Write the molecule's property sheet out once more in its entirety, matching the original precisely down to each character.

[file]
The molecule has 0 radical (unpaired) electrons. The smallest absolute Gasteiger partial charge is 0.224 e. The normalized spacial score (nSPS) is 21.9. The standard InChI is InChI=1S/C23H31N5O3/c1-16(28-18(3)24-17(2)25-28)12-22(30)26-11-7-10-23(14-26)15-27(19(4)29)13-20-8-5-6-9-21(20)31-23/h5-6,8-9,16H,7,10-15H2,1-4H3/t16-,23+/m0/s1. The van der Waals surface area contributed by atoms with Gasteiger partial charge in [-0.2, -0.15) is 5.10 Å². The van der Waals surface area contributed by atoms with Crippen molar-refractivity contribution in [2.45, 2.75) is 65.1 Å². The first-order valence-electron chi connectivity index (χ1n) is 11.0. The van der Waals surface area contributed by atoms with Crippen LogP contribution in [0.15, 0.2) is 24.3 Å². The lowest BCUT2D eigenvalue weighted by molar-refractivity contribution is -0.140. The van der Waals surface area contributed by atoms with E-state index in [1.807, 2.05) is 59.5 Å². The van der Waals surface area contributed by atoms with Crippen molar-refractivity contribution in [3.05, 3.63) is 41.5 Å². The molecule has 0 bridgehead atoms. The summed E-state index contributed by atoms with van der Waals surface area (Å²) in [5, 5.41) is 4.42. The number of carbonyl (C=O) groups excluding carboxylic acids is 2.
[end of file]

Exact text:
The molecule has 0 radical (unpaired) electrons. The smallest absolute Gasteiger partial charge is 0.224 e. The normalized spacial score (nSPS) is 21.9. The standard InChI is InChI=1S/C23H31N5O3/c1-16(28-18(3)24-17(2)25-28)12-22(30)26-11-7-10-23(14-26)15-27(19(4)29)13-20-8-5-6-9-21(20)31-23/h5-6,8-9,16H,7,10-15H2,1-4H3/t16-,23+/m0/s1. The van der Waals surface area contributed by atoms with Gasteiger partial charge in [-0.2, -0.15) is 5.10 Å². The van der Waals surface area contributed by atoms with Crippen molar-refractivity contribution in [2.45, 2.75) is 65.1 Å². The first-order valence-electron chi connectivity index (χ1n) is 11.0. The van der Waals surface area contributed by atoms with Crippen LogP contribution in [0.15, 0.2) is 24.3 Å². The lowest BCUT2D eigenvalue weighted by molar-refractivity contribution is -0.140. The van der Waals surface area contributed by atoms with E-state index in [1.807, 2.05) is 59.5 Å². The van der Waals surface area contributed by atoms with Crippen molar-refractivity contribution in [3.05, 3.63) is 41.5 Å². The molecule has 0 bridgehead atoms. The summed E-state index contributed by atoms with van der Waals surface area (Å²) in [5, 5.41) is 4.42. The number of carbonyl (C=O) groups excluding carboxylic acids is 2.